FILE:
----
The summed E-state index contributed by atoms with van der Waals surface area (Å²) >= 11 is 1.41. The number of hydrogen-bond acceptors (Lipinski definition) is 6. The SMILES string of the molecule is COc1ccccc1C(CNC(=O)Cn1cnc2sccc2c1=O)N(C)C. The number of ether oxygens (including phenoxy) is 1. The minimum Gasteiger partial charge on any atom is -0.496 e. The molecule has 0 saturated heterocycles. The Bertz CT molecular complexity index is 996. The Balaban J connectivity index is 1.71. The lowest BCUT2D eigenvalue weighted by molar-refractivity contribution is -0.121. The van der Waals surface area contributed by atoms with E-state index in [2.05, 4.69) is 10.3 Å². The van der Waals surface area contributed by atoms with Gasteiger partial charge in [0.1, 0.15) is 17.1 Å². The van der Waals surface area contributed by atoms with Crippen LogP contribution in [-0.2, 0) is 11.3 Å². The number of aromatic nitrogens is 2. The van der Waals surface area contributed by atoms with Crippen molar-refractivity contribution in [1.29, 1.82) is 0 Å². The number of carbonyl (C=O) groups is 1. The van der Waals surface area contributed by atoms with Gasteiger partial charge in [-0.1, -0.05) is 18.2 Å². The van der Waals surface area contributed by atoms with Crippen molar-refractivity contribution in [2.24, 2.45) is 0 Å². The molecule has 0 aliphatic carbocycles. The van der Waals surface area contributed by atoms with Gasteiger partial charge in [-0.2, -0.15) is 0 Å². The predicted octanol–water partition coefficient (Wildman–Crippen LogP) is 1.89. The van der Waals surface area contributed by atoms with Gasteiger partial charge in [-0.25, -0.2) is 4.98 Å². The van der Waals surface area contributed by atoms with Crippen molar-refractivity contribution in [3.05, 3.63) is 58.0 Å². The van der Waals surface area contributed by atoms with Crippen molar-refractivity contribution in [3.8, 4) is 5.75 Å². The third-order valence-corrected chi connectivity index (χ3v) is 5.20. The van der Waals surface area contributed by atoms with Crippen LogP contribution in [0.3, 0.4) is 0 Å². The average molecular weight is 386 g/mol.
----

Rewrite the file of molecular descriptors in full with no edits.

The summed E-state index contributed by atoms with van der Waals surface area (Å²) >= 11 is 1.41. The number of hydrogen-bond acceptors (Lipinski definition) is 6. The SMILES string of the molecule is COc1ccccc1C(CNC(=O)Cn1cnc2sccc2c1=O)N(C)C. The number of ether oxygens (including phenoxy) is 1. The minimum Gasteiger partial charge on any atom is -0.496 e. The molecule has 0 saturated heterocycles. The Bertz CT molecular complexity index is 996. The Balaban J connectivity index is 1.71. The lowest BCUT2D eigenvalue weighted by molar-refractivity contribution is -0.121. The van der Waals surface area contributed by atoms with E-state index in [2.05, 4.69) is 10.3 Å². The van der Waals surface area contributed by atoms with Gasteiger partial charge in [0.1, 0.15) is 17.1 Å². The van der Waals surface area contributed by atoms with Crippen LogP contribution in [-0.2, 0) is 11.3 Å². The number of aromatic nitrogens is 2. The van der Waals surface area contributed by atoms with Crippen molar-refractivity contribution in [1.29, 1.82) is 0 Å². The number of carbonyl (C=O) groups is 1. The van der Waals surface area contributed by atoms with Gasteiger partial charge in [-0.1, -0.05) is 18.2 Å². The van der Waals surface area contributed by atoms with Crippen molar-refractivity contribution in [2.24, 2.45) is 0 Å². The molecule has 0 aliphatic carbocycles. The van der Waals surface area contributed by atoms with Gasteiger partial charge in [-0.2, -0.15) is 0 Å². The predicted octanol–water partition coefficient (Wildman–Crippen LogP) is 1.89. The van der Waals surface area contributed by atoms with Gasteiger partial charge in [-0.25, -0.2) is 4.98 Å². The van der Waals surface area contributed by atoms with Crippen molar-refractivity contribution in [3.05, 3.63) is 58.0 Å². The van der Waals surface area contributed by atoms with Crippen molar-refractivity contribution in [3.8, 4) is 5.75 Å². The third-order valence-corrected chi connectivity index (χ3v) is 5.20. The van der Waals surface area contributed by atoms with Crippen LogP contribution in [0.3, 0.4) is 0 Å². The average molecular weight is 386 g/mol.